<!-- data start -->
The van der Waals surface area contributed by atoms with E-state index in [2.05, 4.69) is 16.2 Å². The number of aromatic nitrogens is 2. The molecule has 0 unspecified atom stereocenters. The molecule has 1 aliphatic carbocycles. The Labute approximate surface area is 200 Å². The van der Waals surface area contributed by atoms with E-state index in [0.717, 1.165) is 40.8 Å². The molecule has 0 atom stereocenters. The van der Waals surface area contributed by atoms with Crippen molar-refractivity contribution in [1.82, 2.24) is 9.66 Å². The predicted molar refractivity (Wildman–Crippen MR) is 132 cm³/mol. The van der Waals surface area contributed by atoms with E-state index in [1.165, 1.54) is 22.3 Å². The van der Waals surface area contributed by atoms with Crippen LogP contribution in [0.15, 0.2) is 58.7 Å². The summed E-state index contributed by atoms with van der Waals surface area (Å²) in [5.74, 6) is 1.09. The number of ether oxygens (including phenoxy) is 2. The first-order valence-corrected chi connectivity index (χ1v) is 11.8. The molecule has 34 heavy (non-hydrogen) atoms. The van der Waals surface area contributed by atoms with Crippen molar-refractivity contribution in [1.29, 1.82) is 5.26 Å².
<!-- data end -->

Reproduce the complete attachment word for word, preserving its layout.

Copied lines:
The van der Waals surface area contributed by atoms with E-state index in [2.05, 4.69) is 16.2 Å². The number of aromatic nitrogens is 2. The molecule has 0 unspecified atom stereocenters. The molecule has 1 aliphatic carbocycles. The Labute approximate surface area is 200 Å². The van der Waals surface area contributed by atoms with E-state index in [0.717, 1.165) is 40.8 Å². The molecule has 0 atom stereocenters. The van der Waals surface area contributed by atoms with Crippen molar-refractivity contribution in [1.82, 2.24) is 9.66 Å². The predicted molar refractivity (Wildman–Crippen MR) is 132 cm³/mol. The van der Waals surface area contributed by atoms with E-state index in [1.165, 1.54) is 22.3 Å². The van der Waals surface area contributed by atoms with Crippen LogP contribution in [0.15, 0.2) is 58.7 Å². The summed E-state index contributed by atoms with van der Waals surface area (Å²) in [5.74, 6) is 1.09. The number of ether oxygens (including phenoxy) is 2. The first-order valence-corrected chi connectivity index (χ1v) is 11.8. The molecule has 34 heavy (non-hydrogen) atoms. The van der Waals surface area contributed by atoms with Crippen molar-refractivity contribution in [1.29, 1.82) is 5.26 Å².